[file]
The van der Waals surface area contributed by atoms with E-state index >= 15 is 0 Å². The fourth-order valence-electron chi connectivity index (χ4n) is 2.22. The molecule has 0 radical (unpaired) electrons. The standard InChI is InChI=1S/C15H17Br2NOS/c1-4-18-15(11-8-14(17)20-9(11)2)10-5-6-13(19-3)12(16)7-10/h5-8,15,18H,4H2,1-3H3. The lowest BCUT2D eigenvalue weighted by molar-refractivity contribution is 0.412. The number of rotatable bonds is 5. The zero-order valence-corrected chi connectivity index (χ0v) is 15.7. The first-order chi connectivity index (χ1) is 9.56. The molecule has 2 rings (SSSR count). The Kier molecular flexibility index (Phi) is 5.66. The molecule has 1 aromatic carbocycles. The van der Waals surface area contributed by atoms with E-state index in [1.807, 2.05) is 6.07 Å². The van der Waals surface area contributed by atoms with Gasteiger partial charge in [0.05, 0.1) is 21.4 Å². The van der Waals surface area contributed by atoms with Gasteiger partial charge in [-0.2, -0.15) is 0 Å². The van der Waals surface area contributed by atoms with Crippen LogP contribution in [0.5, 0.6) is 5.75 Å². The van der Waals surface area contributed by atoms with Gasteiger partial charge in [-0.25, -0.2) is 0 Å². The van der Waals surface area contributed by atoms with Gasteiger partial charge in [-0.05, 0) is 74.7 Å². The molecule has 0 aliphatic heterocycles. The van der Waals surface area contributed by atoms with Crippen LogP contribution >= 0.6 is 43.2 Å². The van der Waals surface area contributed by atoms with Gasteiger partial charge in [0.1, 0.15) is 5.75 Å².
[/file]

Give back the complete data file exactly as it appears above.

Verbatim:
The van der Waals surface area contributed by atoms with E-state index >= 15 is 0 Å². The fourth-order valence-electron chi connectivity index (χ4n) is 2.22. The molecule has 0 radical (unpaired) electrons. The standard InChI is InChI=1S/C15H17Br2NOS/c1-4-18-15(11-8-14(17)20-9(11)2)10-5-6-13(19-3)12(16)7-10/h5-8,15,18H,4H2,1-3H3. The lowest BCUT2D eigenvalue weighted by molar-refractivity contribution is 0.412. The number of rotatable bonds is 5. The zero-order valence-corrected chi connectivity index (χ0v) is 15.7. The first-order chi connectivity index (χ1) is 9.56. The molecule has 2 rings (SSSR count). The Kier molecular flexibility index (Phi) is 5.66. The molecule has 1 aromatic carbocycles. The van der Waals surface area contributed by atoms with E-state index in [1.807, 2.05) is 6.07 Å². The van der Waals surface area contributed by atoms with Gasteiger partial charge in [0.05, 0.1) is 21.4 Å². The van der Waals surface area contributed by atoms with Gasteiger partial charge in [-0.2, -0.15) is 0 Å². The van der Waals surface area contributed by atoms with Crippen LogP contribution in [0.5, 0.6) is 5.75 Å². The van der Waals surface area contributed by atoms with Gasteiger partial charge in [-0.25, -0.2) is 0 Å². The van der Waals surface area contributed by atoms with Gasteiger partial charge in [-0.05, 0) is 74.7 Å². The molecule has 0 aliphatic heterocycles. The van der Waals surface area contributed by atoms with Crippen LogP contribution >= 0.6 is 43.2 Å². The van der Waals surface area contributed by atoms with Gasteiger partial charge in [0.1, 0.15) is 5.75 Å².